Disappearing Acts by Terry McMillan
Sistah Girls, we are giving you some throwback reads, now even though these books came out some time ago the level of storytelling is still top shelf. A good story never gets old, in fact, I’d liken it to a fine wine–it gets better with time.
This will also make readers who’ve already read these books pick them up again to experience nostalgia or find new meaning in the story that wasn’t there the first time around.
There are so many books I’ve read ten years ago that I read now and it felt like I read two different books. The story was the same but I was different. And that’s what I love about books, you really never know what journey you will go on.
Our first throwback review is from the queen mother herself, Terry McMillian…
He was tall, dark as bittersweet chocolate, and impossibly gorgeous, with a woman-melting smile. She was pretty and independent, petite and not too skinny, just his type.
Franklin Swift was a sometimes-employed construction worker, not quite divorced daddy of two. Women confused his program so he was leaving them alone.
Zora Banks was a teacher, singer, and songwriter. Her musical career was just about to take off and she was taking a break from heartbreak. Then they met in a Brooklyn brownstone, and there could be no walking away.
Set in the 80s it can be a slap in the face to remember how much has changed. There were no cell phones to keep tabs on people or social media to do minute-by-minute check-ins.
Whenever I read throwback novels about love I find myself wondering how much technology has truly helped or hindered humans in the romance department. I’m sure there’s a study…
Anyway, Zora and Franklin meet when Zora moves into her brand-new apartment (which is also a brownstone). Instantly there’s a connection and just like that Zora’s resolve to focus on herself and her career flies out the window.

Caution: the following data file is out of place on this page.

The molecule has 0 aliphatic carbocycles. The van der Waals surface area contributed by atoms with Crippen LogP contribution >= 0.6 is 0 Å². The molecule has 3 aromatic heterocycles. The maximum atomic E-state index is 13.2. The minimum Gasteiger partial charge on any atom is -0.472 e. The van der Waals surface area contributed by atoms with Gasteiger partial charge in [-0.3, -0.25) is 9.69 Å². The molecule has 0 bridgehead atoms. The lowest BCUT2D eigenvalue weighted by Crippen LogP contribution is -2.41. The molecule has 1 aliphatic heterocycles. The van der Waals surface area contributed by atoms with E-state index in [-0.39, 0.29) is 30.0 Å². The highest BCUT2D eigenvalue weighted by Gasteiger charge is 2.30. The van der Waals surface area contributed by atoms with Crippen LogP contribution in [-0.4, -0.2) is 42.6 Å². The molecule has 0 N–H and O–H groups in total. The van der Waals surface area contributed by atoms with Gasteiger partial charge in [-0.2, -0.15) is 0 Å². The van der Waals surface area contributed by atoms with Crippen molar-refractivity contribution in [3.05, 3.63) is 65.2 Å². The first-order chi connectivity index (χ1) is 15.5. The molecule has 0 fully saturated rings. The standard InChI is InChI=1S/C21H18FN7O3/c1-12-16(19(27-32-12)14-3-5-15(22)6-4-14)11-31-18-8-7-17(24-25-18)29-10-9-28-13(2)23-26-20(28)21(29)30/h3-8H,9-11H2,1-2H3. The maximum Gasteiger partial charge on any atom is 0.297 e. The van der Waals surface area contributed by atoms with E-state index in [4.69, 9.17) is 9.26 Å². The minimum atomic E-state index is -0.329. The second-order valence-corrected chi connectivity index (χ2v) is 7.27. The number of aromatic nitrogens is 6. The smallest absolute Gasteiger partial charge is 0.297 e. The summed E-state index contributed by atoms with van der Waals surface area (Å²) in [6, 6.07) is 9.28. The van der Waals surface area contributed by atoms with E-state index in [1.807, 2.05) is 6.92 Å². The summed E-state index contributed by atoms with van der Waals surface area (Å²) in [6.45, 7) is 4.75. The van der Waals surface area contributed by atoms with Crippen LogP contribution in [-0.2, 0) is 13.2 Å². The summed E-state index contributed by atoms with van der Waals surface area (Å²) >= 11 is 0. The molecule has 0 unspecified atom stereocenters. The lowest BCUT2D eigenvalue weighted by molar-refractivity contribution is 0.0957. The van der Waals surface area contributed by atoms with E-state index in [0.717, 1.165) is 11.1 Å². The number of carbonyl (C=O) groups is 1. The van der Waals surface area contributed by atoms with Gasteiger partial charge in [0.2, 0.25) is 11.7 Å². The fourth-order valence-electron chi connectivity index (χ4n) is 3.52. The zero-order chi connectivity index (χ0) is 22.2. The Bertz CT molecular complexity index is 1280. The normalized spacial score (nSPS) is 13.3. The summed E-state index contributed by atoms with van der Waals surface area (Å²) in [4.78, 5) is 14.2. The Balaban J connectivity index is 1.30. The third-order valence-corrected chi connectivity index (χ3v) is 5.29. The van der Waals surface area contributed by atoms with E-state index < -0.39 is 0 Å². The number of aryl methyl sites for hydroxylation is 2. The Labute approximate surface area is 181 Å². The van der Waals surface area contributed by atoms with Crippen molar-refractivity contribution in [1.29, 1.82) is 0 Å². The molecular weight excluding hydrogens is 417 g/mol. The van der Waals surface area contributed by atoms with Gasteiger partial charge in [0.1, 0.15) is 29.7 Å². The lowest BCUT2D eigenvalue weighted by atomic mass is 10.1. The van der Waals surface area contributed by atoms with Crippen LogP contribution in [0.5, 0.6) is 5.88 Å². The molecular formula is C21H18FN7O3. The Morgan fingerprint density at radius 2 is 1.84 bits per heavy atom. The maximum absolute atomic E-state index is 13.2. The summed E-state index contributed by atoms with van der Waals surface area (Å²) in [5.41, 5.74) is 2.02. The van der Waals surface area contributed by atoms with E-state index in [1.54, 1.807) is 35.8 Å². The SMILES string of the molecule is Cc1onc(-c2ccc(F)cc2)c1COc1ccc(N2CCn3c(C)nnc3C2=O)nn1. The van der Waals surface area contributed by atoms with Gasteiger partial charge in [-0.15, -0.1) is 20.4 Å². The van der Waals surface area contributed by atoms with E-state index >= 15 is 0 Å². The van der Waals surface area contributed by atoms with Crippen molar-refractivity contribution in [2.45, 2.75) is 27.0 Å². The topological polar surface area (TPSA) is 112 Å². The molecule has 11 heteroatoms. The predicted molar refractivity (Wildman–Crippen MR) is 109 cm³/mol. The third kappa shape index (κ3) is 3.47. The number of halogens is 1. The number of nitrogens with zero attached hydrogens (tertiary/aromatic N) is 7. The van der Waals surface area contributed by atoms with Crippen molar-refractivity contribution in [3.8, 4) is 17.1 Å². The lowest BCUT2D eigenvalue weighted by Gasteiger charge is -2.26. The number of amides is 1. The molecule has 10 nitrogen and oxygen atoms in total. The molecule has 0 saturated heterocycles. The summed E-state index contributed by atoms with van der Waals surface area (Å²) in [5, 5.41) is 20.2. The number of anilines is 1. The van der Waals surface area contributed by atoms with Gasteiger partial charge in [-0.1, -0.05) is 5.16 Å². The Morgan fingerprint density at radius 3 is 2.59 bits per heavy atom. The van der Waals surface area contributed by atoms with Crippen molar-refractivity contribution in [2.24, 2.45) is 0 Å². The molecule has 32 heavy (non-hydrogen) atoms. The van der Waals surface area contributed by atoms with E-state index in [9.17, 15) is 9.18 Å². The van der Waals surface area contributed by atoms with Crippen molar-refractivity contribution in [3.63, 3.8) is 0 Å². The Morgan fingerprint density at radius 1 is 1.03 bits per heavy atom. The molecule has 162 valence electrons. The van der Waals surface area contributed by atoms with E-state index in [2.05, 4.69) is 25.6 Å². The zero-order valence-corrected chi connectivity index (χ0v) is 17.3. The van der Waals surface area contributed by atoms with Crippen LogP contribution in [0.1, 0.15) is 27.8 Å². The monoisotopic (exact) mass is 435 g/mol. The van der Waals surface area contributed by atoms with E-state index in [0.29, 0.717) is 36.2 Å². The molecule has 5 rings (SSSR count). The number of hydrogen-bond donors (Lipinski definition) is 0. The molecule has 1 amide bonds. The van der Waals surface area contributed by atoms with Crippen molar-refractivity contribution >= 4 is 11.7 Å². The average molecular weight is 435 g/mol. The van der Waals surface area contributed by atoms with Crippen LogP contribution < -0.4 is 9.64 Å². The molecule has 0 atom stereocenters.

McMillan has already proven herself a master of storytelling via alternating perspectives as seen in Waiting to Exhale. Disappearing Acts is no exception. The reader gets to experience the highs, lows, and plateaus of a relationship from each of Zora and Franklin’s perspectives.
Franklin’s perspective can be an irritating read as he veers towards misogyny and self-pity. Later the reader is introduced to his sharp-tongued mother, browbeaten father, and struggling sister.
His homegoing feels like an attempt to provide depth and shed light on his deep-seated mommy issues. What is supposed to be an explanation for his actions falls short as his behavior becomes more egregious throughout the story. Mommy issues are not an excuse for putting off a divorce or chronic unemployment …but I digress.
Zora is optimistic and has a more relatable pov. That’s probably my feminine bias. She’s taken in by Franklin and seems eager to believe in him as she falls in love.
What initially feels like love leans toward naïveté and a refusal to see red flags. I would even go as far as to call her attraction shallow. During a sit down with one of her girlfriends, Zora tries to defend Franklin and list some of his positive attributes.
She doesn’t get very far, calling him nice, good-looking, and, “not on drugs.”
Not. on drugs.
Those are the pathetic qualities that she can list in her man. As the kids say BFFR.
There were a few times I wanted to yell through the pages 🗣 GIRL WORRY ABOUT YOURSELF but ultimately she doesn’t and ends up connected to Franklin in a life-changing way.
Both characters can leave the reader feeling frustrated and fed up which ultimately felt more honest than most love stories that end neatly.
Overall I enjoyed it. It wasn’t the most uplifting romance. It truly chronicles a blossoming relationship whose honeymoon phase is nipped in the bud by real-life problems.
It isn’t my favorite Terry McMillan story to date but it felt different from her middle-of-life female-driven narratives and I could appreciate that.
Sistah Girls, if you’ve read this book let me know your thoughts. And if this will be your first time reading this title, grab the book sis, read it, and let me know what you think.
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